Writing Tip #81

Got Oxford comma? Style is in the eye of the beholder. Just when I thought I had a firm grasp of spelling and punctuation, I started working with a London-based magazine that called into question all that I knew to be right and true.

As an American writer, I like my closing quotation marks outside my periods, my “organizations” spelled with a “z” and not an “s,” and my “percents” written as one word, not two. However, I had to make all kinds of concessions as I edited the UK pub, since, as one UK writer reminded me, I should stick to “using US style in US magazines and British style in British magazines.”

But style differences are not only found across the pond. When I submitted Baby Grand for copy editing, the American copy editor stuck in all the serial, or Oxford, commas that I tend to eschew and replaced all my spaced en dashes with em dashes firmly planted, space free, next to the neighboring words (apparently, my preference for spaced en dashes is quite British — go figure).

Style is not really etched in stone. It can be fluid, depending upon your audience. Therefore, as I continue to edit the UK pub, I will keep the magazine’s style guide next to my laptop to keep me from spelling “program” without an extra “m” and an “e” at the end (“programme”). And while I’ll probably continue to use spaced en dashes and leave out the Oxford commas as I write the early drafts of my next novel — since that’s the way I write comfortably — for my final draft, I will add those commas and do a “find and replace” on those en dashes and convert them to em dashes if that is what the American literary world wants.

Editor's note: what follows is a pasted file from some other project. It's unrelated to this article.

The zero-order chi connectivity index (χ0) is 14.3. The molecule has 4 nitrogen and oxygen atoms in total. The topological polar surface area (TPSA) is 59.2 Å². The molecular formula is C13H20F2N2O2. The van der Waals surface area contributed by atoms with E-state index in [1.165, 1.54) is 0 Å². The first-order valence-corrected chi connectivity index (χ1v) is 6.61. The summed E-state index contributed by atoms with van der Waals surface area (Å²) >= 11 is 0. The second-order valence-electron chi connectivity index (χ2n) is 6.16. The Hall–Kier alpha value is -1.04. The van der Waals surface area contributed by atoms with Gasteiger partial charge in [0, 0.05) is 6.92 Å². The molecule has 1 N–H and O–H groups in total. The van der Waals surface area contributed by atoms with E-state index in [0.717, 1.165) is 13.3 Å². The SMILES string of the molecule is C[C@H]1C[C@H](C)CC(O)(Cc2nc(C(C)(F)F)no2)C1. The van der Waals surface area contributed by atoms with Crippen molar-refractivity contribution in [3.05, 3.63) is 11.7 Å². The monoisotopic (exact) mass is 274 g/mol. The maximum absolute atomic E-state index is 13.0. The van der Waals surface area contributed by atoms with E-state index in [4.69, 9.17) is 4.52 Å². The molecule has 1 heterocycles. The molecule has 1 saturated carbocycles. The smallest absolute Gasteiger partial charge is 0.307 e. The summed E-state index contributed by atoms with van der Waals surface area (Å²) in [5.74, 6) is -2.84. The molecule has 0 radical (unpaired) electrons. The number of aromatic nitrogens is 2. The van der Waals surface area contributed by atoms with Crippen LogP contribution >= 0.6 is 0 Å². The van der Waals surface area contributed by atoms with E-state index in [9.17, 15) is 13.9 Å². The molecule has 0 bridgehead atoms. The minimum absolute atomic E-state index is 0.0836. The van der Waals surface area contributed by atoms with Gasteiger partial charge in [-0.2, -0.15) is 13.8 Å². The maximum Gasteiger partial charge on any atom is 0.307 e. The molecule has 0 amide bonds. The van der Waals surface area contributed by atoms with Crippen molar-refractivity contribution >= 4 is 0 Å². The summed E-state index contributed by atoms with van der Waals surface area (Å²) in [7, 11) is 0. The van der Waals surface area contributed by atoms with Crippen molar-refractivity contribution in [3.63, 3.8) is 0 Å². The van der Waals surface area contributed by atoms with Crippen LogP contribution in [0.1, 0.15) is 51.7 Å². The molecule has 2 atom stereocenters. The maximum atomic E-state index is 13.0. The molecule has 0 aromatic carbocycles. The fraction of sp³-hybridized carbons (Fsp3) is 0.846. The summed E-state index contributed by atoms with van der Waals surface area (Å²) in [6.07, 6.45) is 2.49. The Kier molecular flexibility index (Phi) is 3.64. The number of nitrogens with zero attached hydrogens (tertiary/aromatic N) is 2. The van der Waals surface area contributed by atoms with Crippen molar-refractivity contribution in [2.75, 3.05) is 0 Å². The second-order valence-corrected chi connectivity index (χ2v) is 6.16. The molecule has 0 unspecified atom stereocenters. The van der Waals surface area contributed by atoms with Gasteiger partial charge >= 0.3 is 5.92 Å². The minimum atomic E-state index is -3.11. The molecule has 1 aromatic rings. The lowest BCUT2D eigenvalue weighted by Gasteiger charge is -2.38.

I’ve always been a big proponent of proper grammar, and I think it’s important that we all strive for correctness. But sometimes there is no “correct,” just “preference.” And in those cases I think you should adhere to the rules of whatever audience you’re writing for. In the end, punctuation and spelling are just structure, guideposts that help readers navigate and understand your words. Your words are what REALLY matter.


3 thoughts on “Writing Tip #81

  1. Hi.I don’t normally leave comments to point to my blog, but I thought you might be interested in my take on style and style guides.


    I’ve worked as a writer at a number of companies and organizations, and all had their own corporate style guides to ensure consistency.

    By the way, you should try editing Canadian English – it’s a mixture of British and American style. Of course, working with British and American style as well, that could get confusing. :)

    BJ (who reads style guides for fun and has been known to memorize one or two, and who always enjoys reading posts about style)

  2. Good observation, on being correct versus preference. I agree 100 per cent. ;)

    I’m an American who also sometimes copyedits UK English. Interestingly, I find that my Concise OED lists “z” (or ‘zed’) spellings first in all cases for words such as “organization.” The only such words that preferably take an “s” are ones in which that sibilant is preceded by the vowel “y.” For example, “analyse.” (When I found this out, it started making my job a bit easier.) But perhaps many UK publishers work with a different dictionary.

    Like you, I seem to have a blind spot for the “me” in “programme,” so I usually do a search for “program” (for some reason Word doesn’t flag it as a misspelling when I set the language to UK English).

    Writers: It’s a good idea to notify your copy editor ahead of time (if you can) about any stylistic preferences, pet peeves, etc. that you have. It’ll make less work for both of you. Especially if you prefer the journalistic style of not using the serial/Oxford comma, because many book editors probably see that extra comma as a practical necessity. Rather than decide when to use it and when not to, they’d probably rather be consistent and apply it across the board.

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